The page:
Actually test out the competitor's web sites and their on-line stores. Don't just browse around a bit. Order some things and see how well the process works. Then send something back.
If things don't work 100 per cent online see what happpens when you ring a help line. You will not appreciate the full customer experience unless you try it all out.
Search for competitors' products and services on the web and see how successfully they are ranked in Google. Start to find out how you will achieve better results for your company when you launch.
See how easy it actually is to complete transactions and buy things. You need to do everything possible to reduce friction on the customer's journey through your site.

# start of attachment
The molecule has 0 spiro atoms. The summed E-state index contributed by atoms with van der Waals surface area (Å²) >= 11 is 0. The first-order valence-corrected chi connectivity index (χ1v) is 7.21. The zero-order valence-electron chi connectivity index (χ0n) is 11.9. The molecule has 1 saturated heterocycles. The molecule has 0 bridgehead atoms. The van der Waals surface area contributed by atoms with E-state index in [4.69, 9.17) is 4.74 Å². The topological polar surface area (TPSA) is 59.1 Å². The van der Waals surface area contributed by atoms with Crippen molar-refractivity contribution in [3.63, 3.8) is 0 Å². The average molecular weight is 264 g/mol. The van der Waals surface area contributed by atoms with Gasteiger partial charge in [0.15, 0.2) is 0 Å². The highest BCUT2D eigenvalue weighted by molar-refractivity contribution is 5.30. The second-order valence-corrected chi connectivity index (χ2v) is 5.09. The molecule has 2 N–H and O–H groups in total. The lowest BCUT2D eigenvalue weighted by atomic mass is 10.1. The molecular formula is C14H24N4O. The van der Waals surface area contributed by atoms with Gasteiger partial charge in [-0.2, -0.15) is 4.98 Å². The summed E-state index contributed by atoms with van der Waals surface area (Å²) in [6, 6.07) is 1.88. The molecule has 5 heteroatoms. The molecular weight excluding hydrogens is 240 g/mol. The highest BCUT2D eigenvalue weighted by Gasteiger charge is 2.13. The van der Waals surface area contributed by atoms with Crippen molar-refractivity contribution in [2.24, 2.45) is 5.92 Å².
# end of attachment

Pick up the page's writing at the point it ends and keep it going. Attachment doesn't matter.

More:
If you already have an ecommerce site, it's worth doing all this too. Often retiming deliveries, dealing with returns and making complaints are a major hassle for customers and could be streamlined easily and interactively, reducing hassle and building customer loyalty.
These are activities worth doing whatever the size of your business and however established you are as an online player.
Step 2: IT specific research
The first technical consideration is how much customisation is required. If you'll only be doing modest business initially online, then are many solutions available ready-built off the peg, but this may have an impact on scaleability. Decide how much your point of presence is going to need to grow.
Unpick the code:
Snoop behind a site's front page by viewing the source HTML, either by doing a basic 'view page source' in your browser or installing Firebug or similar, for a more detailed performance and activity analysis.
Look at existing web sites in this way and you can pick up some good clues about who built the website or what CMS or ecommerce engines are being used to run them.